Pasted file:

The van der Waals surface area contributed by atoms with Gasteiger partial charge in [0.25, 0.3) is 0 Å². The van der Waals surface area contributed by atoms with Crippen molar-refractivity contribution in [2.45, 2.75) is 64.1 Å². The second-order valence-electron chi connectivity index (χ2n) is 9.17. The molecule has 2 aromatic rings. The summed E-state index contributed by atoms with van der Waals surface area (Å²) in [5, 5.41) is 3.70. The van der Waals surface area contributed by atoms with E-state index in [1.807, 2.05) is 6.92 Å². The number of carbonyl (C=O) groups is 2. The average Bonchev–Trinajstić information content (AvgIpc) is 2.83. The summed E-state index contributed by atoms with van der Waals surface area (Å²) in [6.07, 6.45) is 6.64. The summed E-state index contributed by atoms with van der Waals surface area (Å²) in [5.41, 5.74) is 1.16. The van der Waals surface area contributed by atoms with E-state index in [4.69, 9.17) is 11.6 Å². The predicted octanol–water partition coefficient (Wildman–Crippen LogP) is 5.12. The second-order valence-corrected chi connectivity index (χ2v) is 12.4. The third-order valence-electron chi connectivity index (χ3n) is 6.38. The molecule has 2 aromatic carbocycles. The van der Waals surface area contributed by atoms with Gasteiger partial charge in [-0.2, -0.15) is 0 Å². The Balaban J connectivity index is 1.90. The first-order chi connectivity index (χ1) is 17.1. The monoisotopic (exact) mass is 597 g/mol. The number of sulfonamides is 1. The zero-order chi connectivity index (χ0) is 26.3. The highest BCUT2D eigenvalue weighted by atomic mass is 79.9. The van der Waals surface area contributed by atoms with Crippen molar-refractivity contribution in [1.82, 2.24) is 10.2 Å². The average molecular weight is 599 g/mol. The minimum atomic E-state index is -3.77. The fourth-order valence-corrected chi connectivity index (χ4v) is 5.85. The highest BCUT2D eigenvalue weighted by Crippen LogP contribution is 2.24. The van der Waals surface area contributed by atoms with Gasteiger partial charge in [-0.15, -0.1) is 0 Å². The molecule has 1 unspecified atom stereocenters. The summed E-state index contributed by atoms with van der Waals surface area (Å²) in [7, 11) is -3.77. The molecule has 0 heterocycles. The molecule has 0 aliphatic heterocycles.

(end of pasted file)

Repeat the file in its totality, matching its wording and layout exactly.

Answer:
The van der Waals surface area contributed by atoms with Gasteiger partial charge in [0.25, 0.3) is 0 Å². The van der Waals surface area contributed by atoms with Crippen molar-refractivity contribution in [2.45, 2.75) is 64.1 Å². The second-order valence-electron chi connectivity index (χ2n) is 9.17. The molecule has 2 aromatic rings. The summed E-state index contributed by atoms with van der Waals surface area (Å²) in [5, 5.41) is 3.70. The van der Waals surface area contributed by atoms with E-state index in [1.807, 2.05) is 6.92 Å². The number of carbonyl (C=O) groups is 2. The average Bonchev–Trinajstić information content (AvgIpc) is 2.83. The summed E-state index contributed by atoms with van der Waals surface area (Å²) in [6.07, 6.45) is 6.64. The summed E-state index contributed by atoms with van der Waals surface area (Å²) in [5.41, 5.74) is 1.16. The van der Waals surface area contributed by atoms with E-state index in [4.69, 9.17) is 11.6 Å². The predicted octanol–water partition coefficient (Wildman–Crippen LogP) is 5.12. The second-order valence-corrected chi connectivity index (χ2v) is 12.4. The third-order valence-electron chi connectivity index (χ3n) is 6.38. The molecule has 2 aromatic carbocycles. The van der Waals surface area contributed by atoms with Gasteiger partial charge in [-0.2, -0.15) is 0 Å². The Balaban J connectivity index is 1.90. The first-order chi connectivity index (χ1) is 17.1. The monoisotopic (exact) mass is 597 g/mol. The number of sulfonamides is 1. The zero-order chi connectivity index (χ0) is 26.3. The highest BCUT2D eigenvalue weighted by atomic mass is 79.9. The van der Waals surface area contributed by atoms with Crippen molar-refractivity contribution in [1.82, 2.24) is 10.2 Å². The average molecular weight is 599 g/mol. The minimum atomic E-state index is -3.77. The fourth-order valence-corrected chi connectivity index (χ4v) is 5.85. The highest BCUT2D eigenvalue weighted by Crippen LogP contribution is 2.24. The van der Waals surface area contributed by atoms with Gasteiger partial charge in [-0.15, -0.1) is 0 Å². The molecule has 1 unspecified atom stereocenters. The summed E-state index contributed by atoms with van der Waals surface area (Å²) in [7, 11) is -3.77. The molecule has 0 heterocycles. The molecule has 0 aliphatic heterocycles.